Good communication is always a high priority for DREAM Collaborative. As project manager, I am onsite for weekly project meetings and walk-throughs to keep abreast of all activities and generate weekly reports in collaboration with WJE, our technical consultant. The BHA has an on-site representative who monitors the work daily and NCC has a host of tenant coordinators on site who keep tenants informed and foster cooperation through the construction process.
Project activities are proceeding smoothly and the team is on schedule to meet the November 2014 construction completion deadline.
Contributed by Troy Depeiza
The AIA’s National Architecture Week – a campaign designed to raise public awareness about architecture – is observed near the April 13th birthday of Thomas Jefferson, third president of the United State and self-taught architect (among his many other accomplishments!). Read more about Jefferson and his primary residence and architectural masterpiece, Monticello, here. It’s a happy coincidence that we are launching our new web site just as National Architecture Week comes to an end.
Well-designed daylighting reduces energy costs and contributes to a significant increase in worker productivity.
Daylighting involves more than simply adding windows or skylights in order to allow light to enter an occupied space; good daylighting design must also take into consideration the possibility of undesirable side effects and preserve the occupant’s view by using integrated design strategies to balance occupant needs. These include balancing heat gain and loss, controlling glare, and addressing variations in the availability of daylight. Therefore, successful daylighting designs must include the use of shading devices to control heat loads and to reduce both glare and excessive contrast between lit and unlit spaces. In addition, designers must evaluate window spacing and size, glass selection, the reflectance of interior finishes, and the location of interior partitions.
Despite these accompanying design challenges, daylighting has the potential to significantly reduce operating costs, life-cycle costs, and emissions, and to increase occupants’ productivity and wellbeing. A study by Heschong Mahone, a research group, found that office workers performed better on tests of metal function and memory recall when they had a view versus those with no view. Reports of increased fatigue were most strongly associated with a lack of view.
Contributed by Troy Depeiza
Two of the most popular residential design trends are open first floor plans and blended indoor/outdoor living space. Both are driven by the desire for unobstructed line of sight and flexibility of uses.
The open plan has become one of the most popular must-haves for buyers searching for that perfect home. Its popularity is due to the desire for more flexible space that can be used for private living space during the week and entertainment space on the weekends. The appeal comes mostly from the host’s wish to be a part of the gathering while preparing and serving food. The open plan gives the host in the kitchen the opportunity to interact with their guests that are socializing in the living room or dining room. The open plan feature also is desirable for parents who need to be preparing dinner or performing daily chores while their children play. Line of sight and human interaction are the driving features behind an open plan making it a staple for today’s multitasking modern family lifestyle.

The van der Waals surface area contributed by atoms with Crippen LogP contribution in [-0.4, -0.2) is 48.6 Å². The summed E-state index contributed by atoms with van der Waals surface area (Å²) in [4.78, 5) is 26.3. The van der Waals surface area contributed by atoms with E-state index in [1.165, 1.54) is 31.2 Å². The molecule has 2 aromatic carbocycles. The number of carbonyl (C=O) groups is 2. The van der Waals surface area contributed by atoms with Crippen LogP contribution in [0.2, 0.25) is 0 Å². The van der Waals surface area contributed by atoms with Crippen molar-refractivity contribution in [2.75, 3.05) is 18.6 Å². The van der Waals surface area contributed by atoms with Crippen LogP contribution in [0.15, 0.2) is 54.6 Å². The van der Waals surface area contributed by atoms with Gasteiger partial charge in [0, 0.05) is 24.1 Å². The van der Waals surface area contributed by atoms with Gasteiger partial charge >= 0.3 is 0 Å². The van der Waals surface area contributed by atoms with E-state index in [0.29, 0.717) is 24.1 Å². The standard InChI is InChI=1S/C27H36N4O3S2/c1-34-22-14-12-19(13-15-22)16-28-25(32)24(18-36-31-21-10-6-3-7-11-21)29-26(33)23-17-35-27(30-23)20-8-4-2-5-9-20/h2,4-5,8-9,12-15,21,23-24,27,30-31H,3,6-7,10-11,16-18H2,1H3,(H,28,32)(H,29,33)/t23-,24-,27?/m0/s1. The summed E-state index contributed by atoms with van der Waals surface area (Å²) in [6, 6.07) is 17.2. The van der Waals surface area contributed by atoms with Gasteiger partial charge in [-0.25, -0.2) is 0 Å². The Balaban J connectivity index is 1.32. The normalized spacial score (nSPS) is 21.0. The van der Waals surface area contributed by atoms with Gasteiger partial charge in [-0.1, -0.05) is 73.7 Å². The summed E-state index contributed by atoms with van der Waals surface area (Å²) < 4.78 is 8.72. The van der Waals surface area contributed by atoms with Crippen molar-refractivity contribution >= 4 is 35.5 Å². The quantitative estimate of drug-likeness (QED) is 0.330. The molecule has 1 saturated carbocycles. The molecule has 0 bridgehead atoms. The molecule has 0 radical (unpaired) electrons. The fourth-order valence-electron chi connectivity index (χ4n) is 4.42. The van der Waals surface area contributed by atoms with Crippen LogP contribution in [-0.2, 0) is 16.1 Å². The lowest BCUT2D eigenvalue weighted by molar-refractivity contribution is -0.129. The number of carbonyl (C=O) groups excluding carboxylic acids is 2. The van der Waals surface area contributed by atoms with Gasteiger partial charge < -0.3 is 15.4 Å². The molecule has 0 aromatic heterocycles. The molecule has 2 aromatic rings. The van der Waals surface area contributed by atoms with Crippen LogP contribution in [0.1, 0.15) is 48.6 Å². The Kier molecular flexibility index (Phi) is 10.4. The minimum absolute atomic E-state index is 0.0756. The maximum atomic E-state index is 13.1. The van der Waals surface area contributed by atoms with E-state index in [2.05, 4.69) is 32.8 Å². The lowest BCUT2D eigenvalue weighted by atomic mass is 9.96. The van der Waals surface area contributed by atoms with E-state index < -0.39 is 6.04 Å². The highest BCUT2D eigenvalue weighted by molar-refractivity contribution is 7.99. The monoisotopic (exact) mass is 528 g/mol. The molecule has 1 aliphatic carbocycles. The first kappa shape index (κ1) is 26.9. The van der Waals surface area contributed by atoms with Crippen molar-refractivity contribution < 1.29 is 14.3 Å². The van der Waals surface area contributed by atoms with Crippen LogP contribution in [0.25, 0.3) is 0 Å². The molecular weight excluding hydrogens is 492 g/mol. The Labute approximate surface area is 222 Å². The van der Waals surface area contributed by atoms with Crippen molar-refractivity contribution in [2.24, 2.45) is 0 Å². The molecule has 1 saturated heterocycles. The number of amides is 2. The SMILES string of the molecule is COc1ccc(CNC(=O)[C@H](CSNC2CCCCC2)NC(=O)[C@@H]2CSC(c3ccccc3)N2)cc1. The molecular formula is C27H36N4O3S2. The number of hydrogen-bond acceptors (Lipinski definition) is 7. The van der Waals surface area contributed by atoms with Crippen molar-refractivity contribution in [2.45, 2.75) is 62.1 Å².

More flexible space that many homeowners look for are spaces between the interior of their home and the exterior elements. Decks, patios and porches have become increasingly popular for entertainment. Simple overhangs of a roof or extensions of a floor plate can extend the living space into the odors even on a less than perfect day. The threshold between outdoors and indoors can be easily bridged by using full height panes of glass and sliding doors. This residential trend is also driven by the line of sight; by offering visual and spatial continuity with the outdoors you increase the size of the space.
Older homes built in the early and mid-1900s were meant to hide the kitchen and all the behind the scenes action from the guests. Lifestyles were much different then and it was custom for the women or servants to be in the kitchen preparing while the men socialized separately. Today society as a whole has become more open. When you first walk into a home built in the early or mid-1900s you do not have many direct lines of site into other rooms, houses were more formal each room was more separate and had a specific function. Today people are looking for open layouts that allow for flexibility and open lines of site. Rooms no longer have walls separating them; they are now defined by décor, flooring, paint, and furniture.
Contributed by Brittany Carey
When it comes to increasing square footage, many biotechnology companies – both large and small – have chosen existing vacant buildings over new construction.
This trend has been strong for the past ten years in Massachusetts in particular, creating exciting opportunities for architects and engineers. Having provided architectural solutions for many life science clients myself – from small start-ups to industry leaders such as Genzyme, Millennium Pharmaceuticals, and The Broad Institute in Cambridge, MA – has taught me that two critical elements are essential to success with this type of project:
Establish Feasibility First.
The primary challenge for the architect – to understand the client’s culture and product as they are today and design a space that supports current requirements, while also planning for future needs – is complicated by the need to fit the best solution for today and tomorrow into yesterday’s infrastructure with the least amount of augmentation possible. This becomes a key issue in evaluating the feasibility of the project.
Once feasibility has been established, an energetic and effective collaboration between client, design team, building owner, and local building authorities needs to begin in earnest. This will provide an atmosphere for issues to be voiced very early in the process, solutions to be agreed upon, and therefore pre-empts expensive and time-consuming delays later in the execution of the project.
Contributed by Troy Depeiza